A sword used in the historic Wars of Scottish Independence has been sold at auction for almost £9,000.
The medieval weapon belonged to a chief of Clan Cameron of the West Highlands and is believed to have been used at the Battle of Stirling Bridge in 1297 and the Battle of Bannockburn in 1314.
The Clan Cameron sword is also thought to have been used in the 1745 Jacobite rising when the clan was an ally of Bonnie Prince Charlie’s attempts to overthrow the British throne.
The 98cm sword sold along with its leather sheath at Edinburgh’s Lyon and Turnbull auction on Wednesday for £8,750, having initially expected to sell in the region of £8,000 to £12,000 plus fees.
The sword features ram’s horns and a fish skin covered grip and the blade is engraved with the words ‘Yis Suerd was brukyt be Ht Cameron at ye Batttailly off Stirling Bryg MCCXCVII and Bannockburn MCCCXIIIII & Feili Melle’.
At the join of blade and hilt, a loose-fitting plaque is engraved ‘Yis Thrusande Claiffoff Metell gud aeft Tynt 3 hits Shynn in Saxonys Blud’.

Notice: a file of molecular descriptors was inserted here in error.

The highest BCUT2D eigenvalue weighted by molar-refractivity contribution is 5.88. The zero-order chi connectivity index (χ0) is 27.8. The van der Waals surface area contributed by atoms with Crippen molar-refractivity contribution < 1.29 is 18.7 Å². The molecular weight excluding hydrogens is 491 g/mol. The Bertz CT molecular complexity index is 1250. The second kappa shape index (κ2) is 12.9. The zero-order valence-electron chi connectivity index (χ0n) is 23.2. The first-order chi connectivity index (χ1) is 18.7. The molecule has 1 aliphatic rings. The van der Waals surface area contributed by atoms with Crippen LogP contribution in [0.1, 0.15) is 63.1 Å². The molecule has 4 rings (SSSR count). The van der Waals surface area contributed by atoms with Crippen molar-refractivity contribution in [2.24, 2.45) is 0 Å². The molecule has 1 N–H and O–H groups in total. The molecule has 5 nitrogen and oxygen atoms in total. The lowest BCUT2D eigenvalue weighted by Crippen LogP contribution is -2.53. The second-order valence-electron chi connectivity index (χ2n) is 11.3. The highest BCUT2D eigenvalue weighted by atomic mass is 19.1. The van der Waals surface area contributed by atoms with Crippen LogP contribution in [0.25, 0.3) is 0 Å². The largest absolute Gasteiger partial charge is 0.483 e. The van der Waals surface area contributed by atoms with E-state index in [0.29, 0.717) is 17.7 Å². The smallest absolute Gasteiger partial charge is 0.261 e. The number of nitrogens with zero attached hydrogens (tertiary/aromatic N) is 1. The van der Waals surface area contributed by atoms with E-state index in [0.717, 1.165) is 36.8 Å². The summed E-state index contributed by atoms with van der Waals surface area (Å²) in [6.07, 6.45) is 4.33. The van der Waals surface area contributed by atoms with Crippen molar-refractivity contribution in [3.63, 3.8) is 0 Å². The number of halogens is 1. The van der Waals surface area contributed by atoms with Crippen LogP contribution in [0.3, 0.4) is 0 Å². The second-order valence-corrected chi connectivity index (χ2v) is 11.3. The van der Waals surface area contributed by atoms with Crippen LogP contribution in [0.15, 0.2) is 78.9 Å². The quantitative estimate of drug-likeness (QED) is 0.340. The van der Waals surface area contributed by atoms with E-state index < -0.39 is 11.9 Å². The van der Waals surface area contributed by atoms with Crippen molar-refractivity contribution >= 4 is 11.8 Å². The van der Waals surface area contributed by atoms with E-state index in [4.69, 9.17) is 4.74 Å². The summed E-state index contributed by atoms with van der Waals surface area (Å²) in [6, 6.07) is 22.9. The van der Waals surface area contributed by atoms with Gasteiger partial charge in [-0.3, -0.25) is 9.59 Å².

Information on the auctioneers’ website read: “This blade is unusual in its mounting seems much earlier than the usual early 19th-century fashion for the Scottish revival fuelled by Sir Walter Scott culminating in the visit of George IV to Edinburgh.
“Sadly its provenance is now almost lost and the story which follows it has been handed down verbally rather than written.”
It was thought to have been remounted in the early 18th century to be taken to the Jacobite risings and follow Prince Charles where it was used to continue the family’s support of the nation.
The tradition of remounting historic family blades by antiquarian members of families is will recorded, with many important families still having such items within their collections.
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